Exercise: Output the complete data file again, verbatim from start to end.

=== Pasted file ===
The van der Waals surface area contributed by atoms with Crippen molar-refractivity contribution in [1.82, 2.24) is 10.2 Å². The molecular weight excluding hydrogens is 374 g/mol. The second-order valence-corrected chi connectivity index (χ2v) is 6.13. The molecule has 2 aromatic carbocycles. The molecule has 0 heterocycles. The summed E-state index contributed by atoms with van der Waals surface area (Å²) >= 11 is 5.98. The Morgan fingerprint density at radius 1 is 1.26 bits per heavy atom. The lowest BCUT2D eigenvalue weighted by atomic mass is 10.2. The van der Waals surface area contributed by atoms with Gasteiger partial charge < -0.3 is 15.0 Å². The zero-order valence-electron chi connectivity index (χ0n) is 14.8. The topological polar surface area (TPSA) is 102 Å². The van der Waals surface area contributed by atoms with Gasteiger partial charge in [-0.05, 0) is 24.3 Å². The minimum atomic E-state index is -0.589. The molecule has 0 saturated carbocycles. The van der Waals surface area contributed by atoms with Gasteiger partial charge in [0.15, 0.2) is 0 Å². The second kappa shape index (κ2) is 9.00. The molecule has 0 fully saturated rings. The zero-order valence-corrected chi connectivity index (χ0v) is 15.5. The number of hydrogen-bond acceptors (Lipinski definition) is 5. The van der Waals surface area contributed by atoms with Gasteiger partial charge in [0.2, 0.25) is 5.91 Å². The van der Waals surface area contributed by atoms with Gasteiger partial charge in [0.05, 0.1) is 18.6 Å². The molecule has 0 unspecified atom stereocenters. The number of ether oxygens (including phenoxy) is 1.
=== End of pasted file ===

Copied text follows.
The van der Waals surface area contributed by atoms with Crippen molar-refractivity contribution in [1.82, 2.24) is 10.2 Å². The molecular weight excluding hydrogens is 374 g/mol. The second-order valence-corrected chi connectivity index (χ2v) is 6.13. The molecule has 2 aromatic carbocycles. The molecule has 0 heterocycles. The summed E-state index contributed by atoms with van der Waals surface area (Å²) >= 11 is 5.98. The Morgan fingerprint density at radius 1 is 1.26 bits per heavy atom. The lowest BCUT2D eigenvalue weighted by atomic mass is 10.2. The van der Waals surface area contributed by atoms with Gasteiger partial charge < -0.3 is 15.0 Å². The zero-order valence-electron chi connectivity index (χ0n) is 14.8. The topological polar surface area (TPSA) is 102 Å². The van der Waals surface area contributed by atoms with Gasteiger partial charge in [-0.05, 0) is 24.3 Å². The minimum atomic E-state index is -0.589. The molecule has 0 saturated carbocycles. The van der Waals surface area contributed by atoms with Gasteiger partial charge in [0.15, 0.2) is 0 Å². The second kappa shape index (κ2) is 9.00. The molecule has 0 fully saturated rings. The zero-order valence-corrected chi connectivity index (χ0v) is 15.5. The number of hydrogen-bond acceptors (Lipinski definition) is 5. The van der Waals surface area contributed by atoms with Gasteiger partial charge in [0.2, 0.25) is 5.91 Å². The van der Waals surface area contributed by atoms with Gasteiger partial charge in [0.05, 0.1) is 18.6 Å². The molecule has 0 unspecified atom stereocenters. The number of ether oxygens (including phenoxy) is 1.